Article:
E) Grounding. Grounding allows an alternate path to low potential. In the case of equipment failure, where are able to touch high potential, the device is more likely to take the grounding path than you as the path. However, if the circuit is NOT connected to ground, either through design or failure, YOU may be the path to ground regardless.

5. As users how can you implement some of these electrical safety mechanisms?

A) GFCI. If you are working in an area that is prone to shorts, ensure your wall outlet is has a GFCI built in, or you implement a GFCI portable adapter. You should include a GFCI in kitchens, bathrooms, basements, and outdoors if your house doesn't already have them in place.

B) Isolation. If you are doing some crazy experiments use an isolated transformer box. This ensures that whatever you're working on, is completely isolated from the wall and any other devices that may be connected to the wall.

C) Insulation. Simple: keep it out of reach of prying hands. If you are working on a project, make sure your work bench is cleared, and consider using an insulated (+ ESD if working with sensitive components) mat.

D) Fuse/Current limiters. Most PSUs include this as additional protection. If you are doing a scratch build or crazy experiments, use a fused C14 power entry with the a fuse rated for the power requirements you're using.

E) Any device that is handled, without an insulation layer, that mains power reach needs to be grounded. If your device is covered with plastic panels, and the exposed screws are NOT connected to any circuit or chassis, then you can forego grounding. However, most of our projects are open and a child can easily stick a utensil in our components so best to go with a grounded chassis.
6. Best practices (to come whenever I feel like it)
A) Remove metallic objects when doing repairs or modifications. This include watches, rings, bracelets, etc.

B) Disconnect the power source when making modifications/adjustments. No, turning off that switch in the back does not count. The AC source is still getting to the chassis, albeit "off."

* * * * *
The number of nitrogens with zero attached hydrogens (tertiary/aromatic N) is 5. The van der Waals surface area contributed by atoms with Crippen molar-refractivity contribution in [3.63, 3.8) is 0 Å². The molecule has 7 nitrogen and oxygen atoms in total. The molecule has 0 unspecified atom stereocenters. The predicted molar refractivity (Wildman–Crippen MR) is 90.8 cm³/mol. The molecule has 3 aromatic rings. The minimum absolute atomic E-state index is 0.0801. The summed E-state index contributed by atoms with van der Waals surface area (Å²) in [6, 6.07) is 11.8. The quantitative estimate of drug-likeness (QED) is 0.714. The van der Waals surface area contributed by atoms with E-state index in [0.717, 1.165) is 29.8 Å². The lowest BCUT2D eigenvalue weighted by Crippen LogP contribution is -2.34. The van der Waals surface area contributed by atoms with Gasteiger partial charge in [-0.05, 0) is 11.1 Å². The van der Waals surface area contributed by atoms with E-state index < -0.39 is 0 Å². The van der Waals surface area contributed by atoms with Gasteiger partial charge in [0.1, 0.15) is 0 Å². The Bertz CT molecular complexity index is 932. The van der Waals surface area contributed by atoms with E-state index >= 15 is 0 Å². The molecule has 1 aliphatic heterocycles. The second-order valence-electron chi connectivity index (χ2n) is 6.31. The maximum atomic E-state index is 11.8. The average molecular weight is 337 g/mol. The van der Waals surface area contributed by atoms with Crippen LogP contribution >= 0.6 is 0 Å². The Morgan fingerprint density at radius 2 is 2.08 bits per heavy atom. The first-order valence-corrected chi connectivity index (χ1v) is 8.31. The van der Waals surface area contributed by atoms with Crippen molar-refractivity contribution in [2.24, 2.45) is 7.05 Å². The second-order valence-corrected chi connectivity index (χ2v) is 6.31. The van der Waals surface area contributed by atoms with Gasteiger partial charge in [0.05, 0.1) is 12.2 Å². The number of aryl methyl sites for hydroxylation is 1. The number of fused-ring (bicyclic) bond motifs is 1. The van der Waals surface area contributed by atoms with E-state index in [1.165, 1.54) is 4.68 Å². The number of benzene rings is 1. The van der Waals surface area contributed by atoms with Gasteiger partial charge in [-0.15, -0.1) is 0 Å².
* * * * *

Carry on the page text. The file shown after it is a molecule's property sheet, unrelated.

C) One hand troubleshooting on live circuit. This prevents currents from going across your heart.

D) Use insulated working mats, have a buddy when you're dealing with high voltage. If you are getting electrocuted, have him KICK you off the circuit.​

7. Electrical Safety Specifications. The NFPA outlines the following electrical safety specifications for consumer use products:
A) Chassis to Ground Resistance: 0.500 Ohms. How to test: Using a multimeter, set to resistance reading. Short the leads and note the measurement. This is your baseline resistance. Take the ground cord and measure from the ground prong to exposed metal on the chassis, usually a part of the PSU. The reading should be lower than .5 ohm above the baseline measurement you had taken earlier.

B) Chassis leakage current: 500 uA for consumer products, 300 uA for critical areas product. How to measure: pretty much impossible to measure at this resolution without an electrical safety analyzer. It is the amount of leakage from a touch point on the chassis while the ground is disconnected, and connected. Generally, with ground connected, leakage current should read 0.

C) Ground Leakage current: 500uA for consumer products, 300uA for critical areas product. Similar to chassis leakage current, this is measures the amount of leakage through the ground prong.

D) Other electrical safety standards are excluded since this post concerns only consumer products.​
Last edited:


May 14, 2017
I like this thread very much!

Electrical safety is something we all need to look after, but many people underestimate it. Really like that you summed it up here:thumb:
  • Like
Reactions: Thehack


Lord of the Boards
Editorial Staff
Gold Supporter
May 9, 2015
This thread deserves a warm hug ! Thanks for you sharing your time and knowledge to educate us.